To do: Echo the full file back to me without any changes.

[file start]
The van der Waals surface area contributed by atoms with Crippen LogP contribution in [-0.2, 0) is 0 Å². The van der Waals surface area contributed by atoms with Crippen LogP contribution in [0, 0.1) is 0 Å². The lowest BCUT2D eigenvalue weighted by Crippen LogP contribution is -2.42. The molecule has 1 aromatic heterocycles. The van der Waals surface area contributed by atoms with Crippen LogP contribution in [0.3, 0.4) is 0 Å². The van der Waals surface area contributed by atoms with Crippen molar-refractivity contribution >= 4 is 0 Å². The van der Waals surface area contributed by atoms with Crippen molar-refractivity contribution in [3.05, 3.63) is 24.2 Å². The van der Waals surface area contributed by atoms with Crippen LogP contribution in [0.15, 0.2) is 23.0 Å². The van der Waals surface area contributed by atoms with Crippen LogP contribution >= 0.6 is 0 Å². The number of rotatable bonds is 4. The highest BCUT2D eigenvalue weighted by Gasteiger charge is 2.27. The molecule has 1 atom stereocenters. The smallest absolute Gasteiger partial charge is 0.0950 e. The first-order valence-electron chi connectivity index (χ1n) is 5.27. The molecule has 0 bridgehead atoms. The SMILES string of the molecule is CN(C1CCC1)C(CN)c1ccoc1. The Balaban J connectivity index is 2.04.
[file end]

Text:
The van der Waals surface area contributed by atoms with Crippen LogP contribution in [-0.2, 0) is 0 Å². The van der Waals surface area contributed by atoms with Crippen LogP contribution in [0, 0.1) is 0 Å². The lowest BCUT2D eigenvalue weighted by Crippen LogP contribution is -2.42. The molecule has 1 aromatic heterocycles. The van der Waals surface area contributed by atoms with Crippen LogP contribution in [0.3, 0.4) is 0 Å². The van der Waals surface area contributed by atoms with Crippen molar-refractivity contribution >= 4 is 0 Å². The van der Waals surface area contributed by atoms with Crippen molar-refractivity contribution in [3.05, 3.63) is 24.2 Å². The van der Waals surface area contributed by atoms with Crippen LogP contribution in [0.15, 0.2) is 23.0 Å². The van der Waals surface area contributed by atoms with Crippen LogP contribution >= 0.6 is 0 Å². The number of rotatable bonds is 4. The highest BCUT2D eigenvalue weighted by Gasteiger charge is 2.27. The molecule has 1 atom stereocenters. The smallest absolute Gasteiger partial charge is 0.0950 e. The first-order valence-electron chi connectivity index (χ1n) is 5.27. The molecule has 0 bridgehead atoms. The SMILES string of the molecule is CN(C1CCC1)C(CN)c1ccoc1. The Balaban J connectivity index is 2.04.